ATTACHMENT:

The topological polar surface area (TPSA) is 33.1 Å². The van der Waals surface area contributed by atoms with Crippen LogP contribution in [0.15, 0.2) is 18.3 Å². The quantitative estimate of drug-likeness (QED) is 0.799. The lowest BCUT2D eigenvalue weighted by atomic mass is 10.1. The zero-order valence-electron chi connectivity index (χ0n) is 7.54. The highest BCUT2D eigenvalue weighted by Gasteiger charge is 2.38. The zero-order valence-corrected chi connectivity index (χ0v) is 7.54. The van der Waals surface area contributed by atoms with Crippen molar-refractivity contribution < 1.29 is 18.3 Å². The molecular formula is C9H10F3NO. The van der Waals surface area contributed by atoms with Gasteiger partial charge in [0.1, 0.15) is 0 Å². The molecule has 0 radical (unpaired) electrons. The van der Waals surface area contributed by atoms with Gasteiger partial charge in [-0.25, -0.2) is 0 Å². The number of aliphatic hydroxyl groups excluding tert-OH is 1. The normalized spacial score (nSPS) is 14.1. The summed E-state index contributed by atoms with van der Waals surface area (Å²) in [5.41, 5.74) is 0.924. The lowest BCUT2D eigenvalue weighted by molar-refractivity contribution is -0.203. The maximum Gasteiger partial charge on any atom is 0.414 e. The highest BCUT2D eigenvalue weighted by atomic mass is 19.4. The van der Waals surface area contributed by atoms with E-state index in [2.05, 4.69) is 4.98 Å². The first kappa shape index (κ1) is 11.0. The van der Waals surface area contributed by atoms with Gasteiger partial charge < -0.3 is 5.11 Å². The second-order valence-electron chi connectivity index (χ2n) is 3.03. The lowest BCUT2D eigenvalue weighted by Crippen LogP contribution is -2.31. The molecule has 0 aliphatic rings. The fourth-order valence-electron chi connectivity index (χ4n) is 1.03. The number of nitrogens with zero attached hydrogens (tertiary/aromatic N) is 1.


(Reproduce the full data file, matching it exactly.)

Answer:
The topological polar surface area (TPSA) is 33.1 Å². The van der Waals surface area contributed by atoms with Crippen LogP contribution in [0.15, 0.2) is 18.3 Å². The quantitative estimate of drug-likeness (QED) is 0.799. The lowest BCUT2D eigenvalue weighted by atomic mass is 10.1. The zero-order valence-electron chi connectivity index (χ0n) is 7.54. The highest BCUT2D eigenvalue weighted by Gasteiger charge is 2.38. The zero-order valence-corrected chi connectivity index (χ0v) is 7.54. The van der Waals surface area contributed by atoms with Crippen molar-refractivity contribution < 1.29 is 18.3 Å². The molecular formula is C9H10F3NO. The van der Waals surface area contributed by atoms with Gasteiger partial charge in [0.1, 0.15) is 0 Å². The molecule has 0 radical (unpaired) electrons. The van der Waals surface area contributed by atoms with Gasteiger partial charge in [-0.25, -0.2) is 0 Å². The number of aliphatic hydroxyl groups excluding tert-OH is 1. The normalized spacial score (nSPS) is 14.1. The summed E-state index contributed by atoms with van der Waals surface area (Å²) in [5.41, 5.74) is 0.924. The lowest BCUT2D eigenvalue weighted by molar-refractivity contribution is -0.203. The maximum Gasteiger partial charge on any atom is 0.414 e. The highest BCUT2D eigenvalue weighted by atomic mass is 19.4. The van der Waals surface area contributed by atoms with E-state index in [2.05, 4.69) is 4.98 Å². The first kappa shape index (κ1) is 11.0. The van der Waals surface area contributed by atoms with Gasteiger partial charge < -0.3 is 5.11 Å². The second-order valence-electron chi connectivity index (χ2n) is 3.03. The lowest BCUT2D eigenvalue weighted by Crippen LogP contribution is -2.31. The molecule has 0 aliphatic rings. The fourth-order valence-electron chi connectivity index (χ4n) is 1.03. The number of nitrogens with zero attached hydrogens (tertiary/aromatic N) is 1.